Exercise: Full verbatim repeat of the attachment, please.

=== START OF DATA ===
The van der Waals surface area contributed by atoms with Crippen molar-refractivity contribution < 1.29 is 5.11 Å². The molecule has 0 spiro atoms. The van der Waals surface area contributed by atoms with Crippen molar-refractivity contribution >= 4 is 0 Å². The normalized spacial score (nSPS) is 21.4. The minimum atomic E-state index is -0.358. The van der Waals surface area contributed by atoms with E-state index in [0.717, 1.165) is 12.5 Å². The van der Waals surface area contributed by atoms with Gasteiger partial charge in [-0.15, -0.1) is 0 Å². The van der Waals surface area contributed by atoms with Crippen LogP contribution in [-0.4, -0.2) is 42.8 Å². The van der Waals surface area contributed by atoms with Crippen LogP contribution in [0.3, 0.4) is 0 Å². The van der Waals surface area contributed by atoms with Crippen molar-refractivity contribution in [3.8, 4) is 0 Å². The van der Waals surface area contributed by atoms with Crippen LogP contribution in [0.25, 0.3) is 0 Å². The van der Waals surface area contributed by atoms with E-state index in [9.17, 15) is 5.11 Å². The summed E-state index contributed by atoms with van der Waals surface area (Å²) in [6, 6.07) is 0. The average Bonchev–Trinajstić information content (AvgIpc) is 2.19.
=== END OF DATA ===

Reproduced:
The van der Waals surface area contributed by atoms with Crippen molar-refractivity contribution < 1.29 is 5.11 Å². The molecule has 0 spiro atoms. The van der Waals surface area contributed by atoms with Crippen molar-refractivity contribution >= 4 is 0 Å². The normalized spacial score (nSPS) is 21.4. The minimum atomic E-state index is -0.358. The van der Waals surface area contributed by atoms with E-state index in [0.717, 1.165) is 12.5 Å². The van der Waals surface area contributed by atoms with Gasteiger partial charge in [-0.15, -0.1) is 0 Å². The van der Waals surface area contributed by atoms with Crippen LogP contribution in [-0.4, -0.2) is 42.8 Å². The van der Waals surface area contributed by atoms with Crippen LogP contribution in [0.3, 0.4) is 0 Å². The van der Waals surface area contributed by atoms with Crippen molar-refractivity contribution in [3.8, 4) is 0 Å². The van der Waals surface area contributed by atoms with Crippen LogP contribution in [0.25, 0.3) is 0 Å². The van der Waals surface area contributed by atoms with E-state index in [9.17, 15) is 5.11 Å². The summed E-state index contributed by atoms with van der Waals surface area (Å²) in [6, 6.07) is 0. The average Bonchev–Trinajstić information content (AvgIpc) is 2.19.